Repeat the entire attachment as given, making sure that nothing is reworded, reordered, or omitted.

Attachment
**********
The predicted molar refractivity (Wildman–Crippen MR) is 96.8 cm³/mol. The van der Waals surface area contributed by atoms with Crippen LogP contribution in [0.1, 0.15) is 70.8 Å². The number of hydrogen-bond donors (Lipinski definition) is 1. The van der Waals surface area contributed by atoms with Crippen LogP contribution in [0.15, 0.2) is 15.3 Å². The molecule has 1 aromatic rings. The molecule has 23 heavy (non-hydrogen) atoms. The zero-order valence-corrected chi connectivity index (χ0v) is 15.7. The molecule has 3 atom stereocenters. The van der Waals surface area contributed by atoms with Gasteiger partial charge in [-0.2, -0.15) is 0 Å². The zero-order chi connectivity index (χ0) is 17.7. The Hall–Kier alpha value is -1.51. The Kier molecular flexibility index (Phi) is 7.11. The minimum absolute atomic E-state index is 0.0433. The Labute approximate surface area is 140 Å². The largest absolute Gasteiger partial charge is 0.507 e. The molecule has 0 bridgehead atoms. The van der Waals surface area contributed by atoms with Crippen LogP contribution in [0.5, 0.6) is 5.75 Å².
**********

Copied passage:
The predicted molar refractivity (Wildman–Crippen MR) is 96.8 cm³/mol. The van der Waals surface area contributed by atoms with Crippen LogP contribution in [0.1, 0.15) is 70.8 Å². The number of hydrogen-bond donors (Lipinski definition) is 1. The van der Waals surface area contributed by atoms with Crippen LogP contribution in [0.15, 0.2) is 15.3 Å². The molecule has 1 aromatic rings. The molecule has 23 heavy (non-hydrogen) atoms. The zero-order valence-corrected chi connectivity index (χ0v) is 15.7. The molecule has 3 atom stereocenters. The van der Waals surface area contributed by atoms with Gasteiger partial charge in [-0.2, -0.15) is 0 Å². The zero-order chi connectivity index (χ0) is 17.7. The Hall–Kier alpha value is -1.51. The Kier molecular flexibility index (Phi) is 7.11. The minimum absolute atomic E-state index is 0.0433. The Labute approximate surface area is 140 Å². The largest absolute Gasteiger partial charge is 0.507 e. The molecule has 0 bridgehead atoms. The van der Waals surface area contributed by atoms with Crippen LogP contribution in [0.5, 0.6) is 5.75 Å².